Wayne sent a request for assistance to General Pulaski, who commanded a group of cavalry. Pulaski met up with Wayne in Mount Holly with about fifty cavalry to reinforce Wayne's strength, and they headed towards Haddonfield. Upon hearing that Wayne would be returning to Haddonfield with Pulaski's cavalry, Simcoe's troops evacuated the town and retreated to Cooper's Ferry, where they skirmished with Wayne and Pulaski's men before crossing the Delaware River back to Philadelphia on March 2.

Wayne and Pulaski's forces had been largely successful in preventing the British from capturing food. They carried only about fifty-six head of cattle with them back to Philadelphia. [5]

Haddonfield New Jersey in the Revolutionary War

 British and Hessian forces occupied Philadelphia from September 26, 1777 until June 18, 1778. When these troops left Philadelphia to head towards the main British stronghold in New York City, they crossed the Delaware River into Cooper's Ferry (now Camden) and began their march across New Jersey to New York.  During this march, British troops under General Henry Clinton and Hessian troops under General Wilhelm von Knyphausen encamped in Haddonfield. From Haddonfield they marched on the Old Salem Road and continued their journey northeast across the state. Washington's army, who had spent the previous six months at Valley Forge, followed after the British. The two armies met and fought at the Battle of Monmouth on June 28, 1778. [6]

Haddonfield in the Revolutionary War
HESSIAN ENCAMPMENT MARKER
Haddonfield, New Jersey

Hessian Encampment Marker
Haddonfield Memorial High School
King's Highway East

Map / Directions to the Hessian Encampment Marker
Map / Directions to all Haddonfield Revolutionary War Sites

During the Revolutionary War, British forces occupied Philadelphia from September 26, 1777 until June 18, 1778. It was during this time that the British sent Hessian troops under Colonel Carl von Donop from Philadelphia to attack Fort Mercer, an American Fort on the Delaware River in what is now National Park. (Hessians were German mercenary soldiers hired by the British to fight in the Revolutionary War.)       

The Hessians crossed the Delaware River from Philadelphia into New Jersey on October 21, 1777, landing in Cooper's Ferry (now Camden). They marched to Haddonfield, where they camped for the night.  Officers took up quarters in houses on the west side of Kings Highway.

The following day, the Hessians marched to and attacked Fort Mercer, in what became known as the Battle of Red Bank. They were defeated, and made their retreat to Haddonfield, where they again camped for the night. The following morning they marched back to Cooper's Ferry, from where they crossed the Delaware River back into Philadelphia. [7]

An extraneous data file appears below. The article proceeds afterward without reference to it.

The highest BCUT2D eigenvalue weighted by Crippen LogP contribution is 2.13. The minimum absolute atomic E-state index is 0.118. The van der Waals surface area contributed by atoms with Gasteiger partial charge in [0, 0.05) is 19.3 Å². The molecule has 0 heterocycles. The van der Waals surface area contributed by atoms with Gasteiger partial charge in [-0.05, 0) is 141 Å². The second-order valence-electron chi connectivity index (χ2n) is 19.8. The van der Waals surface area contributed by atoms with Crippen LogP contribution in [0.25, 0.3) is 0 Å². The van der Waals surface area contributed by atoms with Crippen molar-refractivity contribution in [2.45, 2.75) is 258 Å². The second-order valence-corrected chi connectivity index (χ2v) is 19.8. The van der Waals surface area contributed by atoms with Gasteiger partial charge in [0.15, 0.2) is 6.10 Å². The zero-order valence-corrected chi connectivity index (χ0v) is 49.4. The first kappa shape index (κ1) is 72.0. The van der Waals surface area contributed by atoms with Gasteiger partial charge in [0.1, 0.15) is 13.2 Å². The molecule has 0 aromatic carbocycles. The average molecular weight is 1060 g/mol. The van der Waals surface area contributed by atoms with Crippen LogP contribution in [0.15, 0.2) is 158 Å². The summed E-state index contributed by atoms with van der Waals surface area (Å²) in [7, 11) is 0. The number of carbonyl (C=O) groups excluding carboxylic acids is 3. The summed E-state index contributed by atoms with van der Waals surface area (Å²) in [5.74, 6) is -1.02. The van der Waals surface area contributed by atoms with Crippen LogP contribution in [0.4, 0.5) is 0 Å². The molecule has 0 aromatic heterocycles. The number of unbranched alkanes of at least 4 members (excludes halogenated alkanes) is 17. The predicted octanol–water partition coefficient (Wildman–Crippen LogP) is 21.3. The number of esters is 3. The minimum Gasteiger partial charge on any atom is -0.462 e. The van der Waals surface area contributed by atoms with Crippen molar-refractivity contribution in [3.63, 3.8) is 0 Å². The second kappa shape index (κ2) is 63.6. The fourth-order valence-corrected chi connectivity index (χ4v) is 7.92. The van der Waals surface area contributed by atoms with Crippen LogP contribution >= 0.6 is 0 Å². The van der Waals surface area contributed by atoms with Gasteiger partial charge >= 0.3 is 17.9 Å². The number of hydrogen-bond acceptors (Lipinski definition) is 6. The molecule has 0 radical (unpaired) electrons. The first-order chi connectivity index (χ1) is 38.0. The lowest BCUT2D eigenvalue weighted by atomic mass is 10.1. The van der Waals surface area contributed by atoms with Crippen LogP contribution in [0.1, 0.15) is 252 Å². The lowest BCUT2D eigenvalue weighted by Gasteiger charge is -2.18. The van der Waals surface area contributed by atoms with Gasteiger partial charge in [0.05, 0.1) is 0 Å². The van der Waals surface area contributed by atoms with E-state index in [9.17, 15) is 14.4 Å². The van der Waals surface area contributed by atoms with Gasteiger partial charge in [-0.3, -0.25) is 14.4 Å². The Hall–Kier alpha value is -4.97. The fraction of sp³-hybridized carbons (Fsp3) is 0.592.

This plaque, which commemorates the location of Hessian encampments before and after the Battle of Red Bank, is located inside the breezeway in front of Haddonfield High School. [8]

Haddonfield in the Revolutionary War
JONAS CATTELL PLAQUE
Jonas Cattell warned Colonel Christopher Greene at Fort Mercer that the Hessians would be attacking
before the Battle of Red Bank, October 22, 1777

Haddonfield, New Jersey
Jonas Cattell Plaque - Haddonfield, New Jersey

Jonas Cattell Plaque
Corner of Kings Highway and Mechanic St.
Map / Directions to the Jonas Cattell Plaque
Map / Directions to all Haddonfield Revolutionary War Sites

This plaque tells the story of Jonas Cattell at the Battle of Red Bank, "With four cannon and 1600 Hessian troops, Count von Donop camped 300 yards east of here en route to Fort Mercer at Red Bank. A prisoner that night, Jonas Cattell, 18 years old, was released when the enemy moved out before daylight. He ran to warn the fort ten miles distant. Col. Christopher Greene ordered that the cannon commanding the Delaware [River] be repositioned to meet the landward attack. Thanks to the timely warning that day, Oct. 22, 1777, three hundred Colonials defeated the Hessian forces. Count von Donop was mortally wounded in the attack." [9]

Joseph Cattell is buried in the Cattell Cemetery in Deptford NJ.

Source Notes:

1. ^ Information and dates about the Indian King Tavern drawn from the History page of the Friends of the Indian King Tavern website, and from the plaque on the front of the building which was erected by the Daughters of the American Revolution in 1900

• On September 20, 1777, the New Jersey Legislature meeting at the Indian King Tavern passed "An ACT to ascertain the punishment for high treason, and to establish the word State instead of Colony in commissions, writs and other process; and for other purposes therein mentioned."